MOSCOW, April 4, 2017 /PRNewswire/ --
Scientists from the National University of Science and Technology (NUST) MISIS have created a methodology that can become the basis of a fundamentally new method of antibacterial therapy. It has broad opportunities for use in dentistry, maxillo facial surgery, the treatment of ENT diseases, and other medical fields. The created oxide nanoparticles of iron, zinc, titanium, and other metals in dental materials have a unique property: they work as antibiotics without side effects.
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The basis of the proposed research results are liquid colloidal systems (ultrathin suspensions that do not precipitate), synthesized at NUST MISIS, consisting of high-energy oxide nanoparticles of iron, zinc, titanium, and other metals, ranging from 1 to 3 nm.
The fundamental problems that dentists face when installing fillings are the active formation of pathogenic bacteria colonies at the junction of the filling material and dentin (tooth tissue under the enamel) of the tooth, as well as the formation of microcracks and microcavities in the technical placing of the filling. A common phenomenon to many patients occurs when a filling will drop out, revealing even more tooth decay than before the original treatment. Even if every technological procedure is observed at the border of the filling, a micro gap can be formed over time, where microorganisms proliferate. A complicating factor is that the tooth dentin is a hydrophilic (water-wetting) material, and the filling, on the other hand, consists of hydrophobic (water repellent) substances.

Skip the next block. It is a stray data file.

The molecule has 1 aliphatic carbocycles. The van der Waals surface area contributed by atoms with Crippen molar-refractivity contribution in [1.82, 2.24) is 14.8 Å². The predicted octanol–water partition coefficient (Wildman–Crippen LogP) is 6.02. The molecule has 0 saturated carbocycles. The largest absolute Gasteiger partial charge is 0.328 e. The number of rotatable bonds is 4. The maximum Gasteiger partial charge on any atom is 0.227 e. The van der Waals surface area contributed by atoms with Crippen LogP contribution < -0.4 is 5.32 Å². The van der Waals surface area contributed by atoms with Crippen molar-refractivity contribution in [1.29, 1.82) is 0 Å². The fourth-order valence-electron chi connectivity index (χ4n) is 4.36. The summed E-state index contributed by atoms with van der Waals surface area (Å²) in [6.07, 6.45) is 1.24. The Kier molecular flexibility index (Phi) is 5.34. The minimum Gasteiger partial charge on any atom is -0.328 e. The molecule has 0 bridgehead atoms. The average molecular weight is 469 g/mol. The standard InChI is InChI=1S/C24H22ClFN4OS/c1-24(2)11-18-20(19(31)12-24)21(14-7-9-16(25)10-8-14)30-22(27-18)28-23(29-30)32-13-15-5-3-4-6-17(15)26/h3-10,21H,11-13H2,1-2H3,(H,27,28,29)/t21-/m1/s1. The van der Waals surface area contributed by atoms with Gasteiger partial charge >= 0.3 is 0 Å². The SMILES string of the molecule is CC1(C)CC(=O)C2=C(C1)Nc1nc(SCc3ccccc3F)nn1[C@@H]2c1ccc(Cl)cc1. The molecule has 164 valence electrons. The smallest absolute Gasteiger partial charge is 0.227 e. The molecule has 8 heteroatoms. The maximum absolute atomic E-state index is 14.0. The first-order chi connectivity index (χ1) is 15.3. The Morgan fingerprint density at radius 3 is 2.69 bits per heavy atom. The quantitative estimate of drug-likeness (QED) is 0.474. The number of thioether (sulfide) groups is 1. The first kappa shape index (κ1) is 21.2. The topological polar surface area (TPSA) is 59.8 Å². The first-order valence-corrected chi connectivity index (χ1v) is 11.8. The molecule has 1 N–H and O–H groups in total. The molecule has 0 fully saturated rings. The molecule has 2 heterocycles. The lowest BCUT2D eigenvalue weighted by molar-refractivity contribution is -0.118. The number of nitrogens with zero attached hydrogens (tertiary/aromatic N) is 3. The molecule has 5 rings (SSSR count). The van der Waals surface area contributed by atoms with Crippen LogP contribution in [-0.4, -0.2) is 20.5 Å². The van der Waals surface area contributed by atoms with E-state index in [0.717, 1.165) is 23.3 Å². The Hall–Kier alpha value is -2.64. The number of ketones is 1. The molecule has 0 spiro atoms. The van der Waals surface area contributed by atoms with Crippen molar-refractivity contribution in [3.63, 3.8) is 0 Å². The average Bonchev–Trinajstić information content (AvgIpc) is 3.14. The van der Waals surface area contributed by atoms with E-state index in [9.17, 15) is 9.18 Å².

The research conducted by the research team showed that despite the ultra-low concentration of metals contained in disperse systems - no more than 0.1 mg/l, i.e. 10-7 g per 1 liter of water - they have a long bactericidal effect with respect to the microflora responsible for the development of caries. Such nano-additives can give prolonged antiseptic properties to dental materials used in the preparation and placing of a filling. The purpose of these materials is to ensure good adhesion of the filling material and the tissue of the restored tooth. The presence of colloidal metal particles and metal oxides in its composition improves adhesion, significantly reduces the shrinkage of the filling upon curing, and at the same time prevents the appearance and reproduction of pathogenic microbes that cause caries, thereby also significantly delaying or making a trip to the dentist's to replace a filling unnecessary.